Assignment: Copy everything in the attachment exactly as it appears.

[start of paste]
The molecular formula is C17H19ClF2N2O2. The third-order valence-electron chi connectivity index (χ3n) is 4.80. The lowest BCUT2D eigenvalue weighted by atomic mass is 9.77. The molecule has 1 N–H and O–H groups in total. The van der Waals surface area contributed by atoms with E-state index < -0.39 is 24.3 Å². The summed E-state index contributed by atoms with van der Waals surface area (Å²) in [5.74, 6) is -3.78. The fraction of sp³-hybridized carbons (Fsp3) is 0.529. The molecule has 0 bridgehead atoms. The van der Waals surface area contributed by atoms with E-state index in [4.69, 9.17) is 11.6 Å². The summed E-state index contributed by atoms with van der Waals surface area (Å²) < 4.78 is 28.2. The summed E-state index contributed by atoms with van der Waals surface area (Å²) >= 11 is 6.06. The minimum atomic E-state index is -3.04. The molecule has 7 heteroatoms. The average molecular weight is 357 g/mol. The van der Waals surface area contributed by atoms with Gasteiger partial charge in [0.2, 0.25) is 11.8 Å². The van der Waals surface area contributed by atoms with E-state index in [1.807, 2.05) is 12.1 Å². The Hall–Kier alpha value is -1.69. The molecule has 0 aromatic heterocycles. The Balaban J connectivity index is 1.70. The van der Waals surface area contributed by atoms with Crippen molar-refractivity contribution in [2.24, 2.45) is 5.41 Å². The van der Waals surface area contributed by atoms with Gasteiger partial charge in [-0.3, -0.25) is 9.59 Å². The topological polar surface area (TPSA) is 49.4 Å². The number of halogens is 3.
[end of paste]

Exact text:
The molecular formula is C17H19ClF2N2O2. The third-order valence-electron chi connectivity index (χ3n) is 4.80. The lowest BCUT2D eigenvalue weighted by atomic mass is 9.77. The molecule has 1 N–H and O–H groups in total. The van der Waals surface area contributed by atoms with E-state index < -0.39 is 24.3 Å². The summed E-state index contributed by atoms with van der Waals surface area (Å²) in [5.74, 6) is -3.78. The fraction of sp³-hybridized carbons (Fsp3) is 0.529. The molecule has 0 bridgehead atoms. The van der Waals surface area contributed by atoms with E-state index in [4.69, 9.17) is 11.6 Å². The summed E-state index contributed by atoms with van der Waals surface area (Å²) < 4.78 is 28.2. The summed E-state index contributed by atoms with van der Waals surface area (Å²) >= 11 is 6.06. The minimum atomic E-state index is -3.04. The molecule has 7 heteroatoms. The average molecular weight is 357 g/mol. The van der Waals surface area contributed by atoms with Gasteiger partial charge in [0.2, 0.25) is 11.8 Å². The van der Waals surface area contributed by atoms with E-state index in [1.807, 2.05) is 12.1 Å². The Hall–Kier alpha value is -1.69. The molecule has 0 aromatic heterocycles. The Balaban J connectivity index is 1.70. The van der Waals surface area contributed by atoms with Crippen molar-refractivity contribution in [2.24, 2.45) is 5.41 Å². The van der Waals surface area contributed by atoms with Gasteiger partial charge in [-0.3, -0.25) is 9.59 Å². The topological polar surface area (TPSA) is 49.4 Å². The number of halogens is 3.